You'll need to 'salt' the password. Read about 'salting' here. While you can include a your secret 'salt' value in an environment variable that is accessible throughout node. We can use dotenv library to help.

  1. Install dotenv.
  2. Then you'll need to create a file in the root of your project named .env and define a variable with SECRET=somehashvalue, where 'somehashvalue' can be any random set of characters.
  3. Last, require('dotenv').config(); as early as possible in your project. Adding it at the top of server.js is probably a good idea.

Read more about dotenv here.

Read this implementation closely and add implement the same into your User model.

const mongoose = require('mongoose');
const bcrypt = require('bcrypt');
const Schema = mongoose.Schema;

const UserSchema = new Schema({
    createdAt       : { type: Date },
    updatedAt       : { type: Date },
    password        : { type: String, select: false },
    username        : { type: String, required: true }
});

// Must use function here! ES6 => functions do not bind this!
UserSchema.pre('save', function(next) {
  // SET createdAt AND updatedAt
  const now = new Date();
  this.updatedAt = now;
  if ( !this.createdAt ) {
    this.createdAt = now;
  }

  // ENCRYPT PASSWORD
  const user = this;
  if (!user.isModified('password')) {
    return next();
  }
  bcrypt.genSalt(10, (err, salt) => {
    bcrypt.hash(user.password, salt, (err, hash) => {
      user.password = hash;
      next();
    });
  });
});


UserSchema.methods.comparePassword = (password, done) => {
  bcrypt.compare(password, this.password, (err, isMatch) => {
    done(err, isMatch);
  });
};

module.exports = mongoose.model('User', UserSchema);

Now let's sign up and check if our password was encrypted. We'll be able to see if the password is salted and hashed, and later we'll be able to test if the encryption actually worked when we create the login form.

Create JWT Tokens and Cookies

Besides just creating a user document when the user signs up, we also want to log that user in to our application. What does it mean to be logged in? To be authenticated?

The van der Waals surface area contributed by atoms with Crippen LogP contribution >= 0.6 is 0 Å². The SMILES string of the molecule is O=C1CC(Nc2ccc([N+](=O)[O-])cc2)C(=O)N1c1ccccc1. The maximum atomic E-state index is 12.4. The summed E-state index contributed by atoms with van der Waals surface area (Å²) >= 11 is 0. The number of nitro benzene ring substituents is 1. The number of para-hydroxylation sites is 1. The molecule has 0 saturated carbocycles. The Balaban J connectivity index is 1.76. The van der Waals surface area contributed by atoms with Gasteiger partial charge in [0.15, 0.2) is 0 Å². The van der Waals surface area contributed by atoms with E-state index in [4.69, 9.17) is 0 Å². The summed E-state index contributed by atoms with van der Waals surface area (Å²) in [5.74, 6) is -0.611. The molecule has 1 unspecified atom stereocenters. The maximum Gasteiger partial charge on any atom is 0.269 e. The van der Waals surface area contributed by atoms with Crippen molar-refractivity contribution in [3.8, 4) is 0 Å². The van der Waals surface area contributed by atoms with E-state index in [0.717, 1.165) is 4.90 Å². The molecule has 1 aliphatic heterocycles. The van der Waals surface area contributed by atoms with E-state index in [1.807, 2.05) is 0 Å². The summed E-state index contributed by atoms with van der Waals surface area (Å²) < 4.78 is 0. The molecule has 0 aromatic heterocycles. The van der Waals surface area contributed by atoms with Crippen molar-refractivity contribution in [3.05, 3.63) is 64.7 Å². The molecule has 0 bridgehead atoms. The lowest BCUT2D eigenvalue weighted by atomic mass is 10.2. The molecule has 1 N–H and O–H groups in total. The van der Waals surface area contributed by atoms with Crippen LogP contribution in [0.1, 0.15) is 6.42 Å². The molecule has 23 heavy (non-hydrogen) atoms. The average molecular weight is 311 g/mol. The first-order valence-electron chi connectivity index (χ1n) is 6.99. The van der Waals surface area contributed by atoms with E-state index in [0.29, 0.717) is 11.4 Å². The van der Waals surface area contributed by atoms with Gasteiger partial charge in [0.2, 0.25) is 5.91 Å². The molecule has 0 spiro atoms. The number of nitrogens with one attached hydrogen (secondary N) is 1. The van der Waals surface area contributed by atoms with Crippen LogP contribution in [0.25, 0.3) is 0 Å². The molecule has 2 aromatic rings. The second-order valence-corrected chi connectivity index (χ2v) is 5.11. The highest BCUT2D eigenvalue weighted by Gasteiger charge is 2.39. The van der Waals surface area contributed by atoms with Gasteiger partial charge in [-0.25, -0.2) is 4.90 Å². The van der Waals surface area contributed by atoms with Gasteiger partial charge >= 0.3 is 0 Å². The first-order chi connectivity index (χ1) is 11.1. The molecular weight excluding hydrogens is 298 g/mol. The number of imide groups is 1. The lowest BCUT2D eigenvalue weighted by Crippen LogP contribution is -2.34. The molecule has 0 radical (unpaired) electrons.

In our case, being logged in will mean that there is an authentic JWT token - a JSON Web Token - set as a cookie. This token is another piece of neat encryption that uniquely identifies a specific user.We'll use a one library called jsonwebtoken to generate this token, and then we'll use cookie-parser to set this token as a cookie.

$ npm install cookie-parser jsonwebtoken -s

Use Middleware to handle tokens

Use middleware to to authenticate tokens and attach them to req object passed to routes.

First we generate JSON Web Tokens (JWTs) so we need to require the npm module jsonwebtoken we just installed into our auth-controller.js and then use it to generate a JWT after the new user document is saved.

const jwt = require('jsonwebtoken');
...
// SIGN UP POST
  app.post('/sign-up', (req, res) => {
    // Create User and JWT
    const user = new User(req.body);

    user.save().then((user) => {
      var token = jwt.sign({ _id: user._id }, process.env.SECRET, { expiresIn: "60 days" });
      res.redirect('/');
    }).catch((err) => {
      console.log(err.message);
      return res.status(400).send({ err: err });
    });
  });
 ...

Next we need to set the JWT as a cookie so that it will be included in all future requests from the current user's client. First we include cookieParser in the project in the server.js file so cookie methods can be used anywhere in the app.

$ npm install --save cookie-parser

Next import cookie parser in server.js and add it as middelware.

...
var cookieParser = require('cookie-parser');
const jwt = require('jsonwebtoken');
...
var app = express();
...
app.use(cookieParser()); // Add this after you initialize express. 
...